* Chef’s Secrets at the Cordon Bleu *
One Wednesday evening in Paris I got to finally visit the legendary Cordon Bleu school. If you’ve ever seen “Sabrina” (where Audrey Hepburn learns to crack an egg), then you’ll be surprised to learn that the chefs are actually very nice. I joined the two-hour Chef’s Secrets demonstration, where a master chef showed us how to prepare a starter and a main dish before letting us eat it at the end (with a glass of Chateauneuf-du-Pape). Even if you never make the specific recipe demonstrated, the chef gives plenty of general cooking tips throughout the session, and every word is translated into English by Ken from California, although some of the chef’s humor just isn’t translatable! It was a nice evening, for just €29. There are also hands-on classes, market tours, and the advanced degree courses for really serious chefs. I also recommend stopping by to check out their boutique for some great souvenirs like Cordon Bleu cookbooks, aprons, knives, and gourmet food products. The website isn’t completely updated, so call +33(0)1 53 68 22 50 for times and prices (they speak English). http://www.cordonbleu.edu/schools/france/

* Flat to Rent at Père Lachaise *

On my last trip to Paris I rented a large studio for one week overlooking Père Lachaise Cemetery (“I see dead people”, joked Michelle). It sleeps four, has a fully-equipped kitchen, has an elevator to take you up to the 10th floor, and is very safe (two codes and a concierge to keep an eye on things). It’s not “old Parisian” charm, but it’s clean and well-located for those of you who like the eastern neighborhoods of Paris (and an easy walk down to the Bastille neighborhood for late-nigh bar hopping). Check out the photos from the website if you’re interested: http://www.parisrent.fr.st/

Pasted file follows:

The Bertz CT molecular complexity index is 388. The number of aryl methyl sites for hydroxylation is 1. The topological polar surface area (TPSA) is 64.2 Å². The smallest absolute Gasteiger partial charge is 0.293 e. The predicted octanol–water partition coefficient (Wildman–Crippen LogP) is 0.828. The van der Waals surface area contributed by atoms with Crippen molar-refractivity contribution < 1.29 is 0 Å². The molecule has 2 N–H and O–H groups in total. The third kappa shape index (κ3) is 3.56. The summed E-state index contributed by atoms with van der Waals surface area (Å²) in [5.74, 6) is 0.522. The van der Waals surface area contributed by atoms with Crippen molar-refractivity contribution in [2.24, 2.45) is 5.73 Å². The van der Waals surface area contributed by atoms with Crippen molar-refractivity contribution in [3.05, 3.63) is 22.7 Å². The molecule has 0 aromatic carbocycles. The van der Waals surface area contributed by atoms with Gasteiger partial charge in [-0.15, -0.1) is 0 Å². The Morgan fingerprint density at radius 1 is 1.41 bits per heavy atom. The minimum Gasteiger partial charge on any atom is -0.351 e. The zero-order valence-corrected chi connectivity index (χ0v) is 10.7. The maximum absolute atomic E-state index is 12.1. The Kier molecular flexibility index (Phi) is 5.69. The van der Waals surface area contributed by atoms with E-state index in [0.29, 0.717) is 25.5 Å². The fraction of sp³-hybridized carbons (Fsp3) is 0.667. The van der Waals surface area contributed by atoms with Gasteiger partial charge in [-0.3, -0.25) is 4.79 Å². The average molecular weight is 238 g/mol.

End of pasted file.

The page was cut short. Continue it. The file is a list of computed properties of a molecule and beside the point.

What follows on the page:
* An American Abroad Gets Political *

Sometimes I can’t help myself. Read my rantings about the American-French relations concerning the Iraq crisis at: http://www.suite101.com/article.cfm/4820/98782

* Outdoors Adventure Fair *

If you’re looking for some outdoorsy stuff to do in Paris and the rest of France, stop by the Salon de la Randonnée, des Loisirs et Sports Nature (Hiking, Leisure and Nature Sports Fair), at the Paris Expo (Metro: Porte de Versailles) from March 28-30. You’ll find plenty of info on hiking, horseback riding, water sports, fishing, cycling and more, just €8 to get in. Local guides, outfitters and regional tourism offices from around France will also be there. Check out the bilingual website for more info. http://www.randonnee-nature.com

* Correction of Last Issue *
The panoramic view atop the Samaritaine department store is on the 10th floor, not the fifth floor (the free toilets are on the fifth floor, also good to know). Take the elevator to the 9th floor and walk up the spiral stairs past the restaurant terrace (which is closed off-season).